Quick Ways to Uncover the Content
Level 1 & Level 2
CFA Program Curriculum: Quick Ways to Uncover the Content
Level 1 & Level 2
Richly Detailed Source of Knowledge
CFA curriculum is a richly detailed source of knowledge. There’s a separate curriculum for each of the 3 levels of the CFA exam. So, there’s:
- CFA level 1 curriculum,
- CFA level 2 curriculum, and
- CFA level 3 curriculum.
CFA curriculum is aimed at developing the key skills and abilities that investment professionals need to possess. Every level of the exam focuses on different skills and abilities and covers different areas of the essential knowledge.
Here, we concentrate on the two first levels of the exam but some of the information may be useful also to level 3 candidates, who are kindly recommended to see our post about the CFA level 3 exam.
CFA Level 1 Books vs CFA Level 2 Books
A digital version of your CFA curriculum will be available to you after you register for the CFA exam you're about to take. You can also buy a print version of the curriculum. Then, you will get a set of six books (volumes). Naturally, the digital curriculum is also divided into books.
The reason why CFA curriculum is divided into books is because it is lengthy. Reeeally leeengthy. It’s more than 3000 pages to read and study for both your level 1 and level 2 exams.
CFA books are then further divided into smaller portions:
books (volumes) topics study sessions readings
CFA Curriculum in Numbers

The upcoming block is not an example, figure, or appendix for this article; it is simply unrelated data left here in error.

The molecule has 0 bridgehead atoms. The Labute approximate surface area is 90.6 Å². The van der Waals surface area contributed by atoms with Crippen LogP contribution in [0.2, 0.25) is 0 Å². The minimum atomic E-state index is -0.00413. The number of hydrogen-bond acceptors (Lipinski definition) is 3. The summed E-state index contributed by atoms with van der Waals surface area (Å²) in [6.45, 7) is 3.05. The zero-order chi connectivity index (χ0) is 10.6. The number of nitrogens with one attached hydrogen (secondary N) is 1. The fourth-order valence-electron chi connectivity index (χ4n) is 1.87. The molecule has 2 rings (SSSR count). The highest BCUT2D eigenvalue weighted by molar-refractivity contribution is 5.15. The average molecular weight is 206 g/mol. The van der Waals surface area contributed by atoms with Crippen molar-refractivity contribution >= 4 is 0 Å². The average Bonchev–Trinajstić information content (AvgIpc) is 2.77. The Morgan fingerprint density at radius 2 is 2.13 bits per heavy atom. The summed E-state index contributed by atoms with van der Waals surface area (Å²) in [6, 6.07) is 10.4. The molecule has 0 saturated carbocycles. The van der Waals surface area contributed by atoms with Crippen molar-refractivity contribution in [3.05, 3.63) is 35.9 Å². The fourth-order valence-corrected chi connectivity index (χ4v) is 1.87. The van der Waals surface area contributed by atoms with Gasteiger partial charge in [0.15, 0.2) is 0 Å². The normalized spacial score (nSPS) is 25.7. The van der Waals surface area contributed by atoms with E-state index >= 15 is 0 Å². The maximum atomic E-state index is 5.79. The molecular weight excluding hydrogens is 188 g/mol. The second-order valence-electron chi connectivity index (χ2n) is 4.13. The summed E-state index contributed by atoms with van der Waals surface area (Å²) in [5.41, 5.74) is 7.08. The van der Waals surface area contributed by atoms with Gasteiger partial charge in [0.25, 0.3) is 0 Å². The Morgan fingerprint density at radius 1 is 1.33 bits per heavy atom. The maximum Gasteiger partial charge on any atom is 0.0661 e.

CFA LEVEL 1 BOOKS & TOPICS
There are 6 CFA level 1 books that include 10 topics.
The first CFA level 1 book includes 2 topics, namely Ethics and Quantitative Methods. The next 2 books are Economics and FRA, respectively. The fourth book is Corporate Finance and Equity. Then, there's Fixed Income and Derivatives. And the last sixth volume covers Alternative Investments and Portfolio Management. It's presented in the level 1 column of the table below.
CFA Books & Topics
CFA LEVEL 2 BOOKS & TOPICS
For level 2, there are also 6 books and 10 topics. Level 2 topics are the same as level 1 topics and their order is identical. However, they are divided into books differenty as shown in the table above. Why the difference? From the candidate's point of view, there may be no logical explanation to this question. True, there are only 3 readings for Ethics now (no more GIPSes) and only 1 study session for Economics. But the first book is like 800 pages long, whereas e.g. the FRA book is like a half of it, with roughly 400 pages.
Study Sessions & CFA Readings
|CFA L1 & L2 Topics||L1 Study Sessions||L1 Readings||L2 Study Sessions||L2 Readings|
|Financial Reporting and Analysis||4||12||2||6|
Each level 1 and level 2 topic has its study sessions which are further divided into readings.
In your CFA curriculum, you will find the study sessions enumerated before you start each topic. There, you will also see the so-called topic level learning outcome which – in general terms – describes what you should know after reading and studying each topic.
CFA CURRICULUM READINGS
For every CFA reading, there is also a more detailed list of things you should be able to do when you’re through with the reading. These are the learning outcomes (LOS) – note the command words used to define the skills and abilities you should acquire.
As a rule, all the readings are obligatory and they form the basis for the exams. However, there are also some optional segments in the CFA curriculum. These fragments are clearly marked as optional and they give you some additional information you will not be tested on in your exam. They are included in the curriculum alongside the required bits to make you understand things better.